Emergency Lights, how effective are they?

Mike Gauldin

This is more for the emergency responders out there, but is a pretty good read. It's about how effective certain types of emergency lighting are in different situations (ex Night & Day) and how different types of lights add up (halogen & strobe). It was written in 2003 by a Ford commitee, so LEDs and some of the newer technologies are omitted.

When I used to set up some fire vehicles Mike, we has some specs (I can't remember where we got them from) from some government source outlining recommended lighting for various types of response vehicles. OF course this was all before LEDs.

Blue= terrible for daytime best at night
red=effective same day and night
amber=most effective at night and low visibility conditions
white=most effective color during day, very effective at night moving, should not be used stationary (i.e. wigwags on while parked) most effective for traffic clearing of all colors

Strobes=work better than halogen for piercing low visibility
blue=again, better at night
red=can wash out during the day depending on the wattage
amber=2nd most effective strobe color
white=most effective strobe color, can be blinding at night, should not be used stationary on scene at night

I am sure the LEDs have changed all that. We used to have charts for various types of vehicles/apparatus that would tell you what type and how many lights should go where for optimum safety and effectiveness. There are a lot of opinions out there, and I wish I could remember where we got those from as it was some sort of government outline deal.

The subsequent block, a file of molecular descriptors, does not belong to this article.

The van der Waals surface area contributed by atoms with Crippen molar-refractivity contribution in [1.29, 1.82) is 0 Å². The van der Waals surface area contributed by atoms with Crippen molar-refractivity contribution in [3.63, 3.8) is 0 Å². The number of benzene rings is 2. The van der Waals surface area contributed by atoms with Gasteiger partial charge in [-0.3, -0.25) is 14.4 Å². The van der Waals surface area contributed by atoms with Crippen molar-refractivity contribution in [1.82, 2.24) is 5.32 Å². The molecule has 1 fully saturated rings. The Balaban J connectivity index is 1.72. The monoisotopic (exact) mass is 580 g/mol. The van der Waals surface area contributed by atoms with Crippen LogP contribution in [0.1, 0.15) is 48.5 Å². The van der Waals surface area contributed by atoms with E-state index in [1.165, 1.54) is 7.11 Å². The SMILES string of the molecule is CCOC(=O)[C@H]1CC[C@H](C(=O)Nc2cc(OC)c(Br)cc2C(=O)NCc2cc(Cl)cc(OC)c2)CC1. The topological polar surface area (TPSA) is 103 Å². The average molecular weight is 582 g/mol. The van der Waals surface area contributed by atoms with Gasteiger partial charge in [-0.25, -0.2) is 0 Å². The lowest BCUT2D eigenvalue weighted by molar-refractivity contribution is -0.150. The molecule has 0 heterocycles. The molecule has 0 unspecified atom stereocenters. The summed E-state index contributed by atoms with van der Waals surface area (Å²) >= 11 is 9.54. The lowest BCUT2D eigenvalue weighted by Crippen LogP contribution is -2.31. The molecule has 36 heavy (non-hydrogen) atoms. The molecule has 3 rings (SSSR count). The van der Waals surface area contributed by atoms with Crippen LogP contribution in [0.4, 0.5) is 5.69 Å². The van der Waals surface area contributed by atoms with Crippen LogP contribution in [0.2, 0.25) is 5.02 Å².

That'd be cool to have (since I can't afford LEDs yet, hehe). LEDs have changed the scene big time. A guy I used to know that sold lights for Whelen was working on doing some true hide-a-way LEDs in the body of something like an undercover police car where the lights are flush with the body with a coat of paint over them under the clear coat. Sort of the same deal as show trucks/cars use painting over their taillights so you can't see them until they're on. He was planning on putting them in the trunk-lid, fenders, and rear quater panels. Then the usual strobes in the headlights and taillights.
When I was on the fire dept. I had both a fully outfitted caprice complete with labels.

I later got a newer model and did it slicktop with all hideaways until they changed the policy to where you HAD to run some roof lights if you were going to run CODE3. Can't seem to find a picture of that one except the hood of it when it as in the paper when we did the MADD thing.

LEDs change the whole concept of emergency lighting. The low power usage combined with VERY BRIGHT output make all sorts of compact and darn near invisible things possible nowdays. Good for vollies that want a low profile approach and I guess for cops that want a no profile approach. :wink: